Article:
By Deiby Gómez
In my previous articles I explained two very important concepts about Undo Data; one is how Oracle manages the retention time and the other is how Oracle reuses the undo extents. You can also check my presentation "How to avoid ORA-01555" if you want to know more about that error. In this article, I will show you how the view V$UNDOSTAT can give you useful information about how everything is going regarding your undo data in your database. First, let me give you a small definition about two views:
V$UNDOSTAT: Each row in the view keeps statistics collected in the instance for a 10-minute interval. The rows are in descending order by the BEGIN_TIME column value. Each row belongs to the time interval marked by (BEGIN_TIME, END_TIME). Each column represents the data collected for the particular statistic in that time interval. The first row of the view contains statistics for the (partial) current time period. The view contains a total of 576 rows, spanning a 4 day cycle.
DBA_HIST_UNDOSTAT: This view contains snapshots of V$UNDOSTAT. Basically is has the history of V$UNDOSTAT.
As you can see, the main view is V$UNDOSTAT; the other is just its history. There are several columns in the view. Here are the ones we’ll focus on:
UNDOBLKS: Represents the total number of undo blocks consumed. You can use this column to obtain the consumption rate of undo blocks, and thereby estimate the size of the undo tablespace needed to handle the workload on your system
TXNCOUNT: Identifies the total number of transactions executed within the period
UNXPBLKREUCNT: Number of unexpired undo blocks reused by transactions
EXPBLKRELCNT: Number of expired undo blocks stolen from other undo segments
ACTIVEBLKS: Total number of blocks in the active extents of the undo tablespace for the instance at the sampled time in the period
UNEXPIREDBLKS: Total number of blocks in the unexpired extents of the undo tablespace for the instance at the sampled time in the period
EXPIREDBLKS: Total number of blocks in the expired extents of the undo tablespace for the instance at the sampled time in the period.
NOSPACEERRCNT: Identifies the number of times space was requested in the undo tablespace and there was no free space available. That is, all of the space in the undo tablespace was in use by active transactions. The corrective action is to add more space to the undo tablespace.
By using these columns, there are some interesting combinations that every DBA can use to tune undo data generation. If we combine UNDOBLKS and TXNCOUNT, for instance, we can find out the consumption rate of undo blocks per transaction. Use the following query:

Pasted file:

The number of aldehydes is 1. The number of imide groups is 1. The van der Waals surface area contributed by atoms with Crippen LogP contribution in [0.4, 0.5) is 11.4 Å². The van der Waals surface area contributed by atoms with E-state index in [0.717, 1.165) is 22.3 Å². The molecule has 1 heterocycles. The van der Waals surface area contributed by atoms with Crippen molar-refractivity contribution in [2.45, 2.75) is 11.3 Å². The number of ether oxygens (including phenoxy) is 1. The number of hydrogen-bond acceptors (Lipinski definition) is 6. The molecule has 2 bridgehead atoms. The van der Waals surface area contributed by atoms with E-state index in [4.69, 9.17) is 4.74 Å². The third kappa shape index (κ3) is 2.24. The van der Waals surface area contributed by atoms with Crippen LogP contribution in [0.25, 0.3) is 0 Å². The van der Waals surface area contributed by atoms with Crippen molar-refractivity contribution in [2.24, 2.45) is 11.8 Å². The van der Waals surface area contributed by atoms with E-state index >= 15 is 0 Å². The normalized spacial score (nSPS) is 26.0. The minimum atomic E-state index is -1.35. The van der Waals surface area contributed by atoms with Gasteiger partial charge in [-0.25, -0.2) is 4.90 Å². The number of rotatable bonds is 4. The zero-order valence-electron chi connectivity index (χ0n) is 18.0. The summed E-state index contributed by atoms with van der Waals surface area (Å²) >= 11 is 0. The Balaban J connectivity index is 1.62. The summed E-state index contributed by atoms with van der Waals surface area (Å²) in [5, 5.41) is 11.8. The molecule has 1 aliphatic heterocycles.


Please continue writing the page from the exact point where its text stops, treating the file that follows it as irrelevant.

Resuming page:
select min(UNDOBLKS/TXNCOUNT), avg(UNDOBLKS/TXNCOUNT), max (UNDOBLKS/TXNCOUNT) from V$UNDOSTAT
select BEGIN_TIME, END_TIME, UNDOBLKS/TXNCOUNT from V$UNDOSTAT;
You can also combine UNDOBLKS, the Undo tablespace’s block size, and the retention time in order to learn how many MB you will need for your undo tablespace’s size to match with a specific retention time.
And even more interesting, we can extract the data from V$UNDOSTAT in a CSV format and create line charts in order to understand the undo behavior of our databases.
Let’s see how this would work. As an example, I have created a 22.214.171.124 EE database, where I have loaded some workload with SLOB. The SLOB was configured to perform 95% UPDATES and 5% SELECTs, a WORK_UNIT=8192, 5 SLOB schemas and 5 threads per schema in order to generate a lot of undo data.
For each chart that I will show, SLOB was running for around 60 minutes. This means that we will have 6 rows in V$UNDOSTAT, since every row is a sample of 10 mins.
Before you study the charts, I really recommend that you first read these two articles to master the two principal concepts:
How does Oracle reuse the Expired and Unexpired undo extents?
Undo retention time with autoextend=on and autoextend=off
Let’s begin. The following charts use the columns: NOSPACEERRCNT, ACTIVEBLKS, UNEXPIREDBLKS, EXPIREDBLKS (but you can build more complex charts using the others columns of V$UNDOSTAT).
The chart below characterizes an OLTP database; the database is receiving transactions (because there are active undo extents) but the transactions seem to happen infrequently since most of the undo extents are "expired" and the active extents have not increased enough to require reusing expired/unexpired extents.
If you have your undo data behavior looking like this chart, you would say your database is healthy from an undo space perspective. This would be a "perfect" environment. In this chart, there is no reason to be worried regarding undo space.
First Workload Example